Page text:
An Taisce gives thumbs down to Leitrim TD’s Bill on the construction of rural houses in areas failing septic system percolation tests

Change as proposed ‘would pose a real danger to human health and environmental quality.’

Sligo News File

A Bill aimed at easing restrictions on the construction of one-off rural dwellings in areas ruled unsuitable for septic systems has run into opposition from An Taisce.

TD Martin Kenny told the Dail that for some years a guideline on the suitability of soils for development issued by the Environmental Protection Agency had prevented houses being erected in some parts of Leitrim.

What he called the EPA code of practice drawn up in 2009 came into effect in 2010, he said. The measure specifies that if the soil on a site is too dense and fails the percolation test, the result would be rated zero emissions or zero discharge.

“In other words, no matter how well the treatment system on site treated the effluent, even if it treated it to drinking water standard, a cup of that water is not allowed into a river or stream,” he said.

“That was taking it to an extreme that I do not think anyone ever intended it to go.”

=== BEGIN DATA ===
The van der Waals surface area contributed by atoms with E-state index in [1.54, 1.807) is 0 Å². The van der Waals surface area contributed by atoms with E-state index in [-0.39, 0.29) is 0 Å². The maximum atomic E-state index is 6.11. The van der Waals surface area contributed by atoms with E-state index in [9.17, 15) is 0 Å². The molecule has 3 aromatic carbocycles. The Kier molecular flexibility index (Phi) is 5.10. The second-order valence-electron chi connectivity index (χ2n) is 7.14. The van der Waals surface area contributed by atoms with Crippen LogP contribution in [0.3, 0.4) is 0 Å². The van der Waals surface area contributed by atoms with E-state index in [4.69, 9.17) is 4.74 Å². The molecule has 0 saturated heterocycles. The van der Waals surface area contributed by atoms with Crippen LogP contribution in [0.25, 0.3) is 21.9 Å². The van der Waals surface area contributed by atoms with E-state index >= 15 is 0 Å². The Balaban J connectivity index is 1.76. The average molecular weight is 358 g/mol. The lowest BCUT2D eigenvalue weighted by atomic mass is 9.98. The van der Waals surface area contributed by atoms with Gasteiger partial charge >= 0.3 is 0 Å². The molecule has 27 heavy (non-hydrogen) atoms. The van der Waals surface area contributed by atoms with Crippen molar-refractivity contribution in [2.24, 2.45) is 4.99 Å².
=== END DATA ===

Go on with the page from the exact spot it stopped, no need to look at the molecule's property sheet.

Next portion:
He said that in places like Leitrim, where almost 90% of the soil will not pass the percolation test, “people have been denied permission to build a house and to live in their own community, where they grew up, or to send their children to the schools they went to themselves and have their children play for the football club that they played for.”

However, under the Bill he was tabling, a local authority would be empowered to issue a discharge licence for a single house system “where the effluent is treated to bathing water standard.” The system, he said, could be “assessed, tested, regulated and stood over by the local authority when it issues the licence.”

The measure would not conflict with the current EPA requirements “because the guidelines state that one can apply for a water discharge licence.” Licensing would also mean “the environment would be protected to a new standard,” that would be “actually much higher than the one we have at present,” he argued.

However, An Taisce has dismissed the otherwise widely supported bill as “flawed.”

The proposed change to the existing planning restrictions, they have stated, “would pose a real danger to human health and environmental quality.”

Another body has said that the amendment as proposed “conflicts with EU Water Framework directives on the protection of waters.”

Despite concerns, the Bill has been referred to the Select Committee following a vote in which it was supported by 72 TD’s while 50 voted against the move.